Participants in 401(k) plans are concentrating their assets in lower-cost equity mutual funds, as passive investing has become more popular among investors and the overall mutual fund industry trends toward ever-lower expense ratios in the face of competitive pressure.
As of year-end 2015, 401(k) plan participants invested in equity mutual funds paid an average 53 basis points, on an asset-weighted basis, according to an Investment Company Institute report published Thursday.
Comparatively, the industrywide asset-weighted average for all equity funds (including those outside 401(k) plans) was 68 basis points, and the simple average was 131 basis points.
Last year was the sixth straight year average equity fund expense ratios paid by 401(k) investors declined, according to ICI.
“The industry is growing, there's plenty of competition, and there's demand for lower cost, both from plan participants and plan sponsors,” said Sean Collins, ICI's senior director of industry and financial analysis.
“Investors demand low-cost funds, and that has a positive feedback effect,” Mr. Collins added. “That creates competition in the industry, which on the supply side creates pressure on providers to offer low-cost funds.”
Sixty percent of the $4.7 trillion in 401(k) plan assets at year-end 2015 were invested in mutual funds; 59% of those mutual-fund assets were held in equity funds.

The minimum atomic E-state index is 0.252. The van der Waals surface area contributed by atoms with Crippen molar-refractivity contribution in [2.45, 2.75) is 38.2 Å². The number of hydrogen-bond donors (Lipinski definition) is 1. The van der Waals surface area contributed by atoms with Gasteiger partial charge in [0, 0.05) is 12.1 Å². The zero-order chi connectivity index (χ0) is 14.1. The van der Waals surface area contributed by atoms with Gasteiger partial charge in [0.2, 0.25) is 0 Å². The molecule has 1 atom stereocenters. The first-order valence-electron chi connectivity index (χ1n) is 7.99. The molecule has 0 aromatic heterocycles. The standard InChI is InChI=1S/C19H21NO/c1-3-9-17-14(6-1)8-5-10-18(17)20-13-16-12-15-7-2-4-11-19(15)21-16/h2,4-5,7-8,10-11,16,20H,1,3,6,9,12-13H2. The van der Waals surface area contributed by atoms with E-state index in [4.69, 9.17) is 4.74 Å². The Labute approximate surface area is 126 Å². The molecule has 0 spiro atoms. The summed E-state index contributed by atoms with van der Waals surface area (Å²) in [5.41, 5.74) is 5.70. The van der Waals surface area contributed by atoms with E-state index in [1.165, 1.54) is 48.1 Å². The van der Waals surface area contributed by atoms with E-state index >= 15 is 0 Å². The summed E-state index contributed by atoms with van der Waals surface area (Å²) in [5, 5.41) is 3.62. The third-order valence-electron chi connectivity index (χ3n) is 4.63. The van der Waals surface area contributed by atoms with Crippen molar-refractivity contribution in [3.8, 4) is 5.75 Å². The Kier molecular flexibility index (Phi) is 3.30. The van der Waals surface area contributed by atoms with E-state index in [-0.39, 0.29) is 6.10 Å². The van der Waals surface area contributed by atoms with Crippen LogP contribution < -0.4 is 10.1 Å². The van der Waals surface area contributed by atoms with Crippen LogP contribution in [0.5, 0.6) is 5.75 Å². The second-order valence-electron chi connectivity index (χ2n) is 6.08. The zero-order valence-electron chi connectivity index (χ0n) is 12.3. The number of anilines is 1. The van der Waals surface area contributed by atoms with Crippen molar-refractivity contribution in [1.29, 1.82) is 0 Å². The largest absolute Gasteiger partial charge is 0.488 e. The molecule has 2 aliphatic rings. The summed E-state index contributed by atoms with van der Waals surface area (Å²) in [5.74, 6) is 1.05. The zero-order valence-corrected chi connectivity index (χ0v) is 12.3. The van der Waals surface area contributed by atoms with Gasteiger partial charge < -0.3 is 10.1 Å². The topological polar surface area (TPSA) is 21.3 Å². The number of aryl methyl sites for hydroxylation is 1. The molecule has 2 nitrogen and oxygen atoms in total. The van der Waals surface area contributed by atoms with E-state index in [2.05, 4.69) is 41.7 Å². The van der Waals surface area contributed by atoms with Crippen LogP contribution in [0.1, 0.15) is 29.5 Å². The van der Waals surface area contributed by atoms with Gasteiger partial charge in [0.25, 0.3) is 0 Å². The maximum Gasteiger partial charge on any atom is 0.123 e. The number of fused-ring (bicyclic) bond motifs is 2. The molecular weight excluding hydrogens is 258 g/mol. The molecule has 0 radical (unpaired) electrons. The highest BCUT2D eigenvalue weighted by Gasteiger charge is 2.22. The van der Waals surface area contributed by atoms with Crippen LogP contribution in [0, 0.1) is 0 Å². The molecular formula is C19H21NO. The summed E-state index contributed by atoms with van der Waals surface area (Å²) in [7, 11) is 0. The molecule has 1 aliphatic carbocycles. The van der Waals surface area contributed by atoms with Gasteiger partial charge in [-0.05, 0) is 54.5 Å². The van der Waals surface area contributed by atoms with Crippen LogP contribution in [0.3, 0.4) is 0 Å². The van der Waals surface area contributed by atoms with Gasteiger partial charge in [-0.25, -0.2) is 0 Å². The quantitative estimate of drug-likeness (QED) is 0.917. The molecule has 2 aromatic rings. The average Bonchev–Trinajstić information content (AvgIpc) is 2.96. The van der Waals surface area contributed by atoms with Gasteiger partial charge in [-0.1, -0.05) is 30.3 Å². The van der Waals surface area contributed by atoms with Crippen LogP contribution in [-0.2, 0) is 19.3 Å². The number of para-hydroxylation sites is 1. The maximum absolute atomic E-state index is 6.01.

The long-term trend toward index investing is primarily a domestic-equity phenomenon, Mr. Collins said. Active management is still fairly strong in world equity, fixed income and other areas of the market such as high-yield investing.
More than two-thirds (68%) of defined contribution plans have a mix of active and passive investment funds, according to the consultancy Callan Associates Inc.
Cost consideration among 401(k) plan sponsors also plays into lower fund fees, as cost-consciousness is involved in fulfilling fiduciary duty, Mr. Collins said.
Litigation targeting fiduciaries for allowing excessive investment management fees to be charged in 401(k) plans has proliferated in the past decade.
The largest 401(k) plans tend to have the lowest fund (and overall) fees, due to their economies of scale. For example, participants in plans with more than $1 billion in assets pay an asset-weighted average of 44 basis points for domestic equity mutual funds, compared with 81 basis points for plans with between $1 million and $10 million, according to a recent study conducted by ICI and BrightScope Inc.